If we had a blank canvas and we were looking to start kerbside recycling again tomorrow, what should or could it look like?

I am not going to try and suggest I have all the answers.

I do however firmly believe that paper and cardboard should be collected separately again, just like in the old horse and cart days in the 1940’ s and beyond and when we also first started getting serious in the 1980’ s and 1990’ s, before the one bin system.

Paper and cardboard represent the large proportion of recovered recyclables (>50%)

A few simple thoughts for consideration, if we were to reset and start again: Could we add an additional paper and cardboard bin?

Then instead of a typical fortnightly one commingled recycling bin collection, could we have a paper & cardboard bin collected every 4 weeks and keep the other bin for bottles, cans and containers bin collected each 4 weeks also (on opposing fortnights).

And whilst we are looking at a fresh start, could we not then implement a 4th bin which is already making its way into some Council areas across Australia. FOGO, Food Organics and Green Organics

These changes will maintain recyclables recovered, improve quality and saleability, as well as then also diverting green and organic materials from landfill for a much needed purpose with working examples already in play already.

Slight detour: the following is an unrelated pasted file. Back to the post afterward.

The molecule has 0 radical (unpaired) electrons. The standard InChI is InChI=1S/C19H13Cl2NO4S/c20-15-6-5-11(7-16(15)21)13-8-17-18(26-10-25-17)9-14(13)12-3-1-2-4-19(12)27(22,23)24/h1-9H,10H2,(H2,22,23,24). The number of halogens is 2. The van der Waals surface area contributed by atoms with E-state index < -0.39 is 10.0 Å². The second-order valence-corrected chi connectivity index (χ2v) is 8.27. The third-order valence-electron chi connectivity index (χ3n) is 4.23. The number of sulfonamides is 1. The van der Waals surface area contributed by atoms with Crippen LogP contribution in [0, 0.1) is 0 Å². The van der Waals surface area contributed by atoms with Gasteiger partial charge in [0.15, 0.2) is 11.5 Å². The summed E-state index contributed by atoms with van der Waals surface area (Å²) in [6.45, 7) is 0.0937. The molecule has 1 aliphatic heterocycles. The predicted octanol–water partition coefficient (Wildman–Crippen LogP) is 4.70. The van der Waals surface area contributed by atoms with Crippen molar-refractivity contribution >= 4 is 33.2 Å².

In a way we had lost our way over the last 2 decades, with the ease and convenience of sending material to China, the way we have been doing.

It is the right time to address the core issues and not simply hope that the next quick fix is just around the corner.

Kerbside Council contracts are complex. They are long term in nature due to the required investment in Fleet (Collection Trucks) and Sortation Infrastructure (Sorting facilities), which are generally with one provider for both requirements or can be with multiple providers.

However these are challenging times. They should be embraced by all stakeholders to work together, challenge the status quo and with the aim of developing long term sustainable solutions.

Importantly, we should also see the future of contracts to be reflective of best practice and more flexible to meet prevailing market trends. This will ensure we best insulate for when the next rapid market decline occurs, which it will, as history shows as we last experienced during the Asian Financial Crisis in 1997 and again during the Global Financial Crisis in 2008 and again today with the changes in China.